• Before having students calculate the volume of prisms on worksheets, make sure they have opportunities to identify and work with physical prisms. This can be through the use of math manipulatives or activities that involve real world prisms.

• Give students a hands-on understanding of volume by having them build different rectangular or composite prisms out of cubes (such as centimeter cubes that come in base 10 block sets or with linking cubes).

### Easy mistakes to make

• Writing the incorrect units or no units at all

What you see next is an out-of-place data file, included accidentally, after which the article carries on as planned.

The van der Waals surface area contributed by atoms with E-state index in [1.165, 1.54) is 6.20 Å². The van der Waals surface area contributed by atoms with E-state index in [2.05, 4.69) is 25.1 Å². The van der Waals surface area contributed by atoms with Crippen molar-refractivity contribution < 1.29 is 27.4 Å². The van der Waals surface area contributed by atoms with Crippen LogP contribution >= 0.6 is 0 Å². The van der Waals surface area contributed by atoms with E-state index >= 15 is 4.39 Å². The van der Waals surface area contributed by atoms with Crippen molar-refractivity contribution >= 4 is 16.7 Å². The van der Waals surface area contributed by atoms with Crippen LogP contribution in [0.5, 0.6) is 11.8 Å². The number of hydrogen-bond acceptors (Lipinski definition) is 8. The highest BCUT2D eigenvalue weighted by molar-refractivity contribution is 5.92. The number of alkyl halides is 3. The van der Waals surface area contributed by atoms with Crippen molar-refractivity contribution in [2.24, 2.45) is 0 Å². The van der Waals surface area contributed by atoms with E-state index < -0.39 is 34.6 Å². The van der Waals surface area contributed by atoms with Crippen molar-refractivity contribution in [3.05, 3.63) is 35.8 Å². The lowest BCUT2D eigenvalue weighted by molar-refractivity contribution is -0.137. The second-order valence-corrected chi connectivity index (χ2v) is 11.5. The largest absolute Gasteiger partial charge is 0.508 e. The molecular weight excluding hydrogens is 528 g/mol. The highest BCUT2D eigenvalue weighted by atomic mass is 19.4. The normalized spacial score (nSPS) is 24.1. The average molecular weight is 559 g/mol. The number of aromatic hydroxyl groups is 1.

Volume is always measured in cubed units. Writing volume as square units or not including any units does not accurately represent what volume is measuring.
For example,
The volume of the prism is…

\bf{36} \bf{36} units \bf{^2} \bf{36} units \bf{^3}
There is no indication of
what is being measured
here… 36 feet? 36 ropes?
36 dogs?

This does not show
volume or any
other unit.

Square units are a
2 -dimensional
measurement for area,
like this rectangle:

This does not show volume.
There are 36 cubed
units that make up
this 3 -dimensional
prism.

This shows volume.

• Calculating with different units
All measurements need to be in the same units before calculating volume.

• Using the incorrect formula
Be careful to apply the correct formula to find the area of the base of the prism – as they are not the same for different shapes. Also make sure that the dimensions used for the height of the prism is perpendicular to the base.